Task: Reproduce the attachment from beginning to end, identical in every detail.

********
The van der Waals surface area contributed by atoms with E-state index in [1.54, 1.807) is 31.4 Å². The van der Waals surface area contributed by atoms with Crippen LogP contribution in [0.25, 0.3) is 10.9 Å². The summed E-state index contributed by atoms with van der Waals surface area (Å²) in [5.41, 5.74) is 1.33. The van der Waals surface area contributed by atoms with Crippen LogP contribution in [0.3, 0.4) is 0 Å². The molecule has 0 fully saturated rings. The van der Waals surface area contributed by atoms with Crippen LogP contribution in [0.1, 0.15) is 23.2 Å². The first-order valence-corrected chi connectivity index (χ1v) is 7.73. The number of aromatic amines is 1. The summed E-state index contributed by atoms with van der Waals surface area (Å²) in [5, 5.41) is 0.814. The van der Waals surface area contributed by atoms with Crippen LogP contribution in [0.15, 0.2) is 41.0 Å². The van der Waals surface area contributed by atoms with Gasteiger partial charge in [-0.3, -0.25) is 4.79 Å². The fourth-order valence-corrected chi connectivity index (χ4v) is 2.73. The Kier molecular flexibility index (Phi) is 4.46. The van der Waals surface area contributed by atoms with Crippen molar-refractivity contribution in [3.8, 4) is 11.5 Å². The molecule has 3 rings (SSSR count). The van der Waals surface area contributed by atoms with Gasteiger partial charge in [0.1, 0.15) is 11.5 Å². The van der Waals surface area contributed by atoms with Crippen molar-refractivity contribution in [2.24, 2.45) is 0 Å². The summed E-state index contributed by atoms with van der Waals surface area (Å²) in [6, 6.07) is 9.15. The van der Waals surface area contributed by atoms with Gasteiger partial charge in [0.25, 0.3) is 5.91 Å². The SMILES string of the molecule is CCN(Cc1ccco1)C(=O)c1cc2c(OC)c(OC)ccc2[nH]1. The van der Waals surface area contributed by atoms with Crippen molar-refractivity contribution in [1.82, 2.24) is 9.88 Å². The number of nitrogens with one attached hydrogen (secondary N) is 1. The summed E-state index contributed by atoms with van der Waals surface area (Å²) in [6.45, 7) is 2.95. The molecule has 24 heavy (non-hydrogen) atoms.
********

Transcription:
The van der Waals surface area contributed by atoms with E-state index in [1.54, 1.807) is 31.4 Å². The van der Waals surface area contributed by atoms with Crippen LogP contribution in [0.25, 0.3) is 10.9 Å². The summed E-state index contributed by atoms with van der Waals surface area (Å²) in [5.41, 5.74) is 1.33. The van der Waals surface area contributed by atoms with Crippen LogP contribution in [0.3, 0.4) is 0 Å². The molecule has 0 fully saturated rings. The van der Waals surface area contributed by atoms with Crippen LogP contribution in [0.1, 0.15) is 23.2 Å². The first-order valence-corrected chi connectivity index (χ1v) is 7.73. The number of aromatic amines is 1. The summed E-state index contributed by atoms with van der Waals surface area (Å²) in [5, 5.41) is 0.814. The van der Waals surface area contributed by atoms with Crippen LogP contribution in [0.15, 0.2) is 41.0 Å². The van der Waals surface area contributed by atoms with Gasteiger partial charge in [-0.3, -0.25) is 4.79 Å². The fourth-order valence-corrected chi connectivity index (χ4v) is 2.73. The Kier molecular flexibility index (Phi) is 4.46. The van der Waals surface area contributed by atoms with Crippen molar-refractivity contribution in [3.8, 4) is 11.5 Å². The molecule has 3 rings (SSSR count). The van der Waals surface area contributed by atoms with Gasteiger partial charge in [0.1, 0.15) is 11.5 Å². The van der Waals surface area contributed by atoms with Crippen molar-refractivity contribution in [2.24, 2.45) is 0 Å². The summed E-state index contributed by atoms with van der Waals surface area (Å²) in [6, 6.07) is 9.15. The van der Waals surface area contributed by atoms with Gasteiger partial charge in [0.25, 0.3) is 5.91 Å². The SMILES string of the molecule is CCN(Cc1ccco1)C(=O)c1cc2c(OC)c(OC)ccc2[nH]1. The van der Waals surface area contributed by atoms with Crippen molar-refractivity contribution in [1.82, 2.24) is 9.88 Å². The number of nitrogens with one attached hydrogen (secondary N) is 1. The summed E-state index contributed by atoms with van der Waals surface area (Å²) in [6.45, 7) is 2.95. The molecule has 24 heavy (non-hydrogen) atoms.